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MAY 7, 2003

On May 7th, roughly between 5:11 UT and 10:32 UT, a Mercury transit happened. Mercury crossed the sun's disc. Astronet and Copernicus Public Observatory in cooperation with the Dutch educational website Kennislink ("Knowledge Link") organised a live webcast of the event from the Netherlands.

The Mercury transit was very well observed from many countries. On this page we will display the nicest images and movies.

Mira Public Observatory at Grimsbergen, Belgium captured the last contact.

More images by Mira Public Observatory.

Copernicus Public Observatory in the Netherlands bid farewell and as see you during the Venus transit of June 8, 2004:

Professor Rob Rutten, of the Sterrekundig Instituut Utrecht & Institute of Theoretical Astrophysics Oslo kindly communicated this picture taken with the Dutch Open Telescope (DOT) at the Observatorio del Rogue de los Muchachos (ORM) on La Palma. The image displays Mercury at high angular resolution with the solar chromosphere in the background. The image is taken in the Ca II H resonance line of once-ionized calcium. Seen in the light of these particles, the solar atmosphere is sampled a few hundred kilometer above the surface seen in white light. This layer is called the chromosphere (but it is not blue, the color below is fake; actually the chromosphere is purple (Halpha + Hbeta) seen in eclipse at contact and in prominences, hebce the origin of the name). It shows a vivid, fast-changing scene in which the bright patches mark strong magnetic fields and the mottled filamentary structures elsewhere are a combination of waves and brightness-reversed solar granulation.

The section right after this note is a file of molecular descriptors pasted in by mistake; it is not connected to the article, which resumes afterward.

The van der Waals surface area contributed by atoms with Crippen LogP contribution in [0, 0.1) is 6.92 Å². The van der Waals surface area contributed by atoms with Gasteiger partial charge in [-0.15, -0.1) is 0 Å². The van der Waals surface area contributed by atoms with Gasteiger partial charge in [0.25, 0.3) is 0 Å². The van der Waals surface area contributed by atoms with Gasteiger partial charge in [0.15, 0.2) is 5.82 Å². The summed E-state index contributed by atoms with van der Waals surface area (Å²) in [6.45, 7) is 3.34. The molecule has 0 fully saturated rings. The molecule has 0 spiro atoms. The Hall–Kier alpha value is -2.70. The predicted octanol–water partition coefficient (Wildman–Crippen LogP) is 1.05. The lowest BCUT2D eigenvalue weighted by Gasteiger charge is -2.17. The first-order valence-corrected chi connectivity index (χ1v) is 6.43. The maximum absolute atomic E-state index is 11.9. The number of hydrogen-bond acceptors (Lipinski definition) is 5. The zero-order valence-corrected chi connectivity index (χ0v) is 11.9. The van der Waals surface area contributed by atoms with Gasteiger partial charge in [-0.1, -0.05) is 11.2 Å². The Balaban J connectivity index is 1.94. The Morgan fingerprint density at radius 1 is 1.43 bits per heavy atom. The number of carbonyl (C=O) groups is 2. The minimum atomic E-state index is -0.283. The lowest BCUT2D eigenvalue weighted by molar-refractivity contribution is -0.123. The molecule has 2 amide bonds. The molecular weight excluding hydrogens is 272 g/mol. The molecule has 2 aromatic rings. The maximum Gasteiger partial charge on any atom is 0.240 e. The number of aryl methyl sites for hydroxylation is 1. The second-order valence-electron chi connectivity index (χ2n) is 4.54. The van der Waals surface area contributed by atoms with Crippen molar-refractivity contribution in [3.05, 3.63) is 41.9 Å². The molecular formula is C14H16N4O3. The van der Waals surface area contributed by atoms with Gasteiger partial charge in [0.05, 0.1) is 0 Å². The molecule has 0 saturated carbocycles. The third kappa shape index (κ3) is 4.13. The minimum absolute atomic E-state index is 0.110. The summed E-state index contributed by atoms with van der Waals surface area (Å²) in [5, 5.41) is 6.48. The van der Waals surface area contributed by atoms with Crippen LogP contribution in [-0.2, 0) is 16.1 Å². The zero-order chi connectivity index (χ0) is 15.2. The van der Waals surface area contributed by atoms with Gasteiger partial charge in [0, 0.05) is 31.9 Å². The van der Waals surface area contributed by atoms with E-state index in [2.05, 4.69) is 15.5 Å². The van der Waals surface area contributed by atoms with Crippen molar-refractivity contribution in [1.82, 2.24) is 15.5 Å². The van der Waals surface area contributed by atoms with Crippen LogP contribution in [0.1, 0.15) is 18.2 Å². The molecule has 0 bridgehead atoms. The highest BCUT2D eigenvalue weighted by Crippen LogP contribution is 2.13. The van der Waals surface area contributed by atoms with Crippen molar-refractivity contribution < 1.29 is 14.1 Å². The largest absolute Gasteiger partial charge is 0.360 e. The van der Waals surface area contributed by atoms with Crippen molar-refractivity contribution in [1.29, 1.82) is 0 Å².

The Swedisch 1-m Solar Telescope (SST) of the Royal Swedish Academy of Sciences on the Canary Islands captured these stunning pictures during the last contact:

10:27:26 UT 10:30:11 UT 10:30:24 UT 10:33:04 UT


SOHO, a NASA/ESA solar research satellite in a halo orbit around the Lagrange point L1 at 1.5 million km from the Earth in the direction of the Sun, made an mpeg-movie with its Michelson Doppler Imager (MDI). Since SOHO was slightly "ahead" of Earth in its halo orbit, Mercury's shadow caught up with SOHO a little later than with observers on Earth. The transit started at 7:50 UT and ended at 13:17 UT. SOHO made a very nice mpeg-movie.

Mpeg-movie with SOHO's
Michelson Doppler Imager (MDI)

Image taken with SOHO's
Extreme ultraviolet Imaging Telescope (EIT)

Astronet is receiving very nice images from all over the world. One of the nicest and sharpest images we saw so far is this composite picture by D. Dierick from Ghent, Belgium:

Images taken with a 155 mm EDFS Starfire
refractor and a Nikon D100 digital camera.

Enrico Perissinotto from Talmassons, Friuli (North Italy). made this stunning mosaic. He used an Astro-Physics 130 EDFS at f12, prism of Hershel Baader and filter ND 4, Web Cam Philips ToUcam Pro.

Enrico Perissinotto

Enrico Perissinotto's results can also be admired at his Galleria Foto page.